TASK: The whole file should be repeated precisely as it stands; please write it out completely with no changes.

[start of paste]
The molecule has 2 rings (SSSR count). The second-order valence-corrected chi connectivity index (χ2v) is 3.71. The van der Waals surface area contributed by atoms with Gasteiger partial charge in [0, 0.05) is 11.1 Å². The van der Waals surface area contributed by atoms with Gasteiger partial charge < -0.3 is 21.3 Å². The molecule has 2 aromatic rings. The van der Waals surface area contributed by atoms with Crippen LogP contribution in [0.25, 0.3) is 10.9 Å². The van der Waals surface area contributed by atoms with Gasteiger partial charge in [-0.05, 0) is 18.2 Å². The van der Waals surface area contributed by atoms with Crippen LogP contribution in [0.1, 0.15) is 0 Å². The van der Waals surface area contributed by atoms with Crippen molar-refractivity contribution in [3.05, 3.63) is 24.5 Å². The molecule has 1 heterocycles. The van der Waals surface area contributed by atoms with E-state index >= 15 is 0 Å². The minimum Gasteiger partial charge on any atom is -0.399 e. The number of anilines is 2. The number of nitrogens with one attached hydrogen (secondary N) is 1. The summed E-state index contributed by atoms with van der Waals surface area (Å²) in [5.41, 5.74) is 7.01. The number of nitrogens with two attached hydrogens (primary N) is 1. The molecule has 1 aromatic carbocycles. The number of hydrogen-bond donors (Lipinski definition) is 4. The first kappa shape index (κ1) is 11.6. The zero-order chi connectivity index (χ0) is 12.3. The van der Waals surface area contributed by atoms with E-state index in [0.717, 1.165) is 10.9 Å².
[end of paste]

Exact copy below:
The molecule has 2 rings (SSSR count). The second-order valence-corrected chi connectivity index (χ2v) is 3.71. The van der Waals surface area contributed by atoms with Gasteiger partial charge in [0, 0.05) is 11.1 Å². The van der Waals surface area contributed by atoms with Gasteiger partial charge < -0.3 is 21.3 Å². The molecule has 2 aromatic rings. The van der Waals surface area contributed by atoms with Crippen LogP contribution in [0.25, 0.3) is 10.9 Å². The van der Waals surface area contributed by atoms with Gasteiger partial charge in [-0.05, 0) is 18.2 Å². The van der Waals surface area contributed by atoms with Crippen LogP contribution in [0.1, 0.15) is 0 Å². The van der Waals surface area contributed by atoms with Crippen molar-refractivity contribution in [3.05, 3.63) is 24.5 Å². The molecule has 1 heterocycles. The van der Waals surface area contributed by atoms with E-state index >= 15 is 0 Å². The minimum Gasteiger partial charge on any atom is -0.399 e. The number of anilines is 2. The number of nitrogens with one attached hydrogen (secondary N) is 1. The summed E-state index contributed by atoms with van der Waals surface area (Å²) in [5.41, 5.74) is 7.01. The number of nitrogens with two attached hydrogens (primary N) is 1. The molecule has 1 aromatic carbocycles. The number of hydrogen-bond donors (Lipinski definition) is 4. The first kappa shape index (κ1) is 11.6. The zero-order chi connectivity index (χ0) is 12.3. The van der Waals surface area contributed by atoms with E-state index in [0.717, 1.165) is 10.9 Å².